HCA Healthcare
October 04, 2017

Wall Street Journal

Nearly 48 hours after the deadly shooting rampage in Las Vegas, scores of victims remained in hospitals on Tuesday, with dozens in critical condition, including at least two paralyzed patients, according to hospital officials.

Sunrise Hospital & Medical Center said it carried out 10 surgeries on patients with head injuries, some of whom were in grave condition.

“We won’t know for a few days, what level or how far along they are,” Dave MacIntyre, Sunrise Hospital’s medical director, said in an interview. “They are the most serious.”

Dr. MacIntyre said two of his patients have been paralyzed with gunshot wounds to the back, and some patients are now requiring a second round of surgery, particularly those with complicated abdominal wounds.

After the frenzy of the initial rush, doctors are just getting to know some of the victims, he said. “We are getting to meet them for the first time—what are their names, where they are from,” he said. “We knew nothing about them other than gunshot wound to the head, neck, chest, abdomen, pelvis.”

Of the 214 patients Sunrise received, 67 remain in the hospital, with 33 in critical condition, officials said. Another 15 patients died, they said.

“I had a moment when I realized I had five or six friends that go to that every year and I had this fear that I was going to see one of their faces,” she said.

Kevin Menes, an emergency-room physician, recalled seeing patients arrive in pickup trucks, taxis and Uber cars, in addition to ambulances. At the height of the trauma, patients were brought to him and he worked on them in a circle, with him in the center.

Authorities have said Sunday night’s mass shooting outside the Mandalay Bay Resort and Casino killed at least 58 victims and wounded more than 527. The gunman also killed himself.

At least three hospitals fielded casualties in the hours after the attack.

At the University Medical Center of Southern Nevada, trauma surgeon Syed Saquib said a relative calm had returned to the hospital after a frantic rush of more than 100 patients in the immediate aftermath of the massacre.

“The vast majority of our injuries were blunt penetration injuries from gunshots,” Dr. Saquib said. “Things have been pretty under control for a while now.”

The hospital said a dozen of its patients from the shooting remained in critical condition Tuesday. Those patients generally suffered major bleeding, intestinal injuries or brain injuries from gunshot wounds, said Deborah Kuhls, a surgeon and director of the hospital’s trauma intensive-care unit.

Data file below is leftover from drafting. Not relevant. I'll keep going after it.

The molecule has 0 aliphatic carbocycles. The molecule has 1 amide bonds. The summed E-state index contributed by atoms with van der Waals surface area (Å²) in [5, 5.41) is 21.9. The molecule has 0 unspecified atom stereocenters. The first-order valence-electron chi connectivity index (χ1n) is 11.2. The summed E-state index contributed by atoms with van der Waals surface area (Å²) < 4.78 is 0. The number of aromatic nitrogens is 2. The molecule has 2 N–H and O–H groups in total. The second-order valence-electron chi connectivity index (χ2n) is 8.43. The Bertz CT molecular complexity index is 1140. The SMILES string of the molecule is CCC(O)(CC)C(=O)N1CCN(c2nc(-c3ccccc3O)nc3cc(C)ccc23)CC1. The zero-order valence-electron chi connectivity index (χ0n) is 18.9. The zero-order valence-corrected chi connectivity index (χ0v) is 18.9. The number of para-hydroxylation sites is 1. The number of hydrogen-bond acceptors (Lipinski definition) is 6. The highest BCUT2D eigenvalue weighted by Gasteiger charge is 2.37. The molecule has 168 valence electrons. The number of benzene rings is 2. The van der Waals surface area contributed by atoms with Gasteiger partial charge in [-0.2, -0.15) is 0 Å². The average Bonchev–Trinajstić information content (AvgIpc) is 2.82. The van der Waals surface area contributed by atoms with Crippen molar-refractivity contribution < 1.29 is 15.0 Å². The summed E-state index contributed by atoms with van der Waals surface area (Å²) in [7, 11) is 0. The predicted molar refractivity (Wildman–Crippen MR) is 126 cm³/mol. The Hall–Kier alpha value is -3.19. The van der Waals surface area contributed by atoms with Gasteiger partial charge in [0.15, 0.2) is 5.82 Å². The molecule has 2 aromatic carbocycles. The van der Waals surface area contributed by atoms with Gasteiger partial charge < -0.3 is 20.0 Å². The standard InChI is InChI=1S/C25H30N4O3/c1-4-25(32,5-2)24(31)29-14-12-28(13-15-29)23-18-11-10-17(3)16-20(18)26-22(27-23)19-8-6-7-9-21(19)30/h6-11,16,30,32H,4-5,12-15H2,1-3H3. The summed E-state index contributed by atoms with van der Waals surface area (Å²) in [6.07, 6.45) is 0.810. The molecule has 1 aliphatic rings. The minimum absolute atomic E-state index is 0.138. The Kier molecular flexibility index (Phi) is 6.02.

“I would say all those people are doing better today,” Dr. Kuhls said. “There wasn’t anybody who was worse. And the people who didn’t require ICU care are uniformly doing better.”

About 50 victims of the shooting remain at University Medical Center, including two pediatric patients aged 16 and 17, who aren’t in critical condition, officials said. About 40 people have been discharged since Monday.

Dr. Kuhls said the hospital is offering extra psychological support for employees traumatized by the tragedy, including resident physicians who “haven’t seen this before.” She said one physician was so overwhelmed today she broke down in tears in the cafeteria.

Irene Guerrero, from Rialto, Calif., visited her best friend at the hospital Tuesday. She said she and Jennifer Campas went to the concert together, a rare just-the-girls outing for the lifelong friends.

Ms. Guerrero, who struggled to hold back tears as she described their escape, said her friend was shot in the face but is expected to survive. She said after Ms. Campas was shot, the pair struggled to keep running. A stranger in the crowd offered Ms. Campas a wheelchair, she said, and a man helped them into a vehicle and drove them to a safe spot where Ms. Campas could be treated by paramedics and rushed to the hospital.

Their rescue driver visited Ms. Campas on Monday, Ms. Guerrero said, and continued to check on the pair Tuesday.

Ms. Guerrero and her husband, Derek Guerrero, left the hospital about midday to try to rest.

An official with Dignity Heath-St. Rose Dominicans hospital chain said five people were in critical condition at its Siena facility. Spokeswoman Jennifer Cooper said 61 people were brought to the hospital chain’s three facilities after the shooting, and 53 have so far been released.